1977First National Bank of Boston v. Bellotti
The First Amendment is used to overturn state restrictions on corporate spending on political referenda. The Court reverses its longstanding policy of denying such rights to non-media business corporations. This precedent is used, with Buckley v. Valeo, to thwart attempts to remove corporate money from politics.
VA. Pharmacy Board v. VA. Consumer Council
The Supreme Court protects commercial speech. Advertising is now free speech.
United States v. Martin Linen Supply Co.
A corporation successfully uses the 5th Amendment to protect itself against double jeopardy to avoid retrial in an anti-trust case.
1976Buckley v. Valeo
The Supreme Court rules that political money is equivalent to speech. This ruling expanded the First Amendment's protections to include financial contributions to candidates or parties.
1970Ross v. Bernhard
Corporations get 7th Amendment right to jury trial in a civil case. The Court implies that the corporation has this right because a shareholder in a derivative suit would have that right.
1967See v. City of Seattle
Supreme Court grants corporations 4th Amendment protection from random inspection by fire department. The Court framed the question in terms of “business enterprises,” corporate or otherwise. An administrative warrant is necessary to enter and inspect commercial premises.
Corporations are granted “free speech” in the union certification process, usurping the worker's right to “freedom of association” and greatly weakening the Labor Relations Act of 1935.
1936Grosjean v. American Press Co.
A newspaper corporation has a 1st Amendment liberty right to freedom of speech that would be applied to the states through the 14th Amendment. The Court ruled that the corporation was free to sell advertising in newspapers without being taxed. This is the first 1st Amendment protection for corporations.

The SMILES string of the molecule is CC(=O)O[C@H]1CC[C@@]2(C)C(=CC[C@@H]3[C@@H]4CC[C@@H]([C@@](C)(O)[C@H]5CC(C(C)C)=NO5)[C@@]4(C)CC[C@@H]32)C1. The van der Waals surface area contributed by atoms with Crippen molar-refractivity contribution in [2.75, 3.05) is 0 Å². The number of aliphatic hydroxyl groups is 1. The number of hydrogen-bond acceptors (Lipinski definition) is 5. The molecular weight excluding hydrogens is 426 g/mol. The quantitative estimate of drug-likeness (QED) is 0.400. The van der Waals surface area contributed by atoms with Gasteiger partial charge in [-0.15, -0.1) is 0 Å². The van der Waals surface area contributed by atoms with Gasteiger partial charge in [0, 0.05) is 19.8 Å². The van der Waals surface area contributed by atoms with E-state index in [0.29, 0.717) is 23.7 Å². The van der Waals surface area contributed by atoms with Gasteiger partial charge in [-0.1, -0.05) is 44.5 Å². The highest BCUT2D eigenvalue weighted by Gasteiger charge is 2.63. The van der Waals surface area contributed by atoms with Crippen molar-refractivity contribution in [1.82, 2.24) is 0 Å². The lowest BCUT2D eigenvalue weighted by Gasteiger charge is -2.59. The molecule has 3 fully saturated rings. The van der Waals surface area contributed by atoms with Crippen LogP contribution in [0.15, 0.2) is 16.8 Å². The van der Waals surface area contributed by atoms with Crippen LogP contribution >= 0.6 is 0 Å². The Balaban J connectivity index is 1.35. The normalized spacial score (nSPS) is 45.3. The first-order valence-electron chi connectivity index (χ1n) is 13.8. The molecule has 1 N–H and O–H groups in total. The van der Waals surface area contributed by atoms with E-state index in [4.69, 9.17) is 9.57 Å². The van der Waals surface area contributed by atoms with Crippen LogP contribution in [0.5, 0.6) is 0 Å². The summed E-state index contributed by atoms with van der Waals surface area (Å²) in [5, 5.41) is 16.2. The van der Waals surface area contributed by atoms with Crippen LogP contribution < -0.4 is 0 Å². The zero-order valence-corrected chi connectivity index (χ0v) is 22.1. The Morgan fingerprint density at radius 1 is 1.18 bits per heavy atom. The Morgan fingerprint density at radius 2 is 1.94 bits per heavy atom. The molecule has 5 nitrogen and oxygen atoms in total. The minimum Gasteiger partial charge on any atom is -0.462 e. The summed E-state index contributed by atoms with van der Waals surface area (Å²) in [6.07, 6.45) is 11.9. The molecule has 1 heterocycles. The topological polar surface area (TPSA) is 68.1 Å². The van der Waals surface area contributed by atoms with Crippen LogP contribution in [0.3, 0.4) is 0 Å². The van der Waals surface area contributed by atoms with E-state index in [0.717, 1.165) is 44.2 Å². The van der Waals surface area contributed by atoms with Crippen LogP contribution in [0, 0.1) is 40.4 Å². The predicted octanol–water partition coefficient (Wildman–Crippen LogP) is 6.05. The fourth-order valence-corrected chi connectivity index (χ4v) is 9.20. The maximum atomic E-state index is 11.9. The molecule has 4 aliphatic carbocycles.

1933Louis K. Liggett Co. v. Lee
The people of Florida passed a law that levied higher taxes on chain stores. The Supreme Court overturned the law citing the due process and equal protection clause of the 14th Amendment and the Interstate Commerce clause.
1922Pennsylvania Coal Co. v. Mahon
Corporations get 5th Amendment “takings clause”: “. . .nor shall private property be taken for public use, without just compensation.” A regulation is deemed a takings.
1919Dodge v. Ford Motor Co.
Michigan Supreme Court says, “A business corporation is organized and carried on primarily for the profit of the stockholders. The powers of the directors are to be employed for that end.” “Stockholder primacy” is established. This is still the leading case on corporate purpose.
1908Armour Packing Co. v. U.S.
Corporations get 6th Amendment right to jury trial in a criminal case. A corporate defendant was considered an “accused” for 6th Amendment purposes.
1906Hale v. Henkel
Corporations get 4th Amendment “search and seizure” protection. Justice Harlan disagreed on this point: “. . . the power of the government, by its representatives, to look into the books, records and papers of a corporation of its own creation, to ascertain whether that corporation has obeyed or is defying the law, will be greatly curtailed, if not destroyed.”
1905Lochner v. New York
“Lochner” became shorthand for using the Constitution to invalidate government regulation of the corporation. It embodies the doctrine of “substantive due process.” From 1905 until the mid 1930s the Court invalidated approximately 200 economic regulations, usually under the due process clause of the 14th Amendment.
1893Noble v. Union River Logging R. Co.
For the first time corporations have claim to the Bill of Rights. The 5th Amendment says: “. . . nor be deprived of life, liberty, or property, without due process of law.”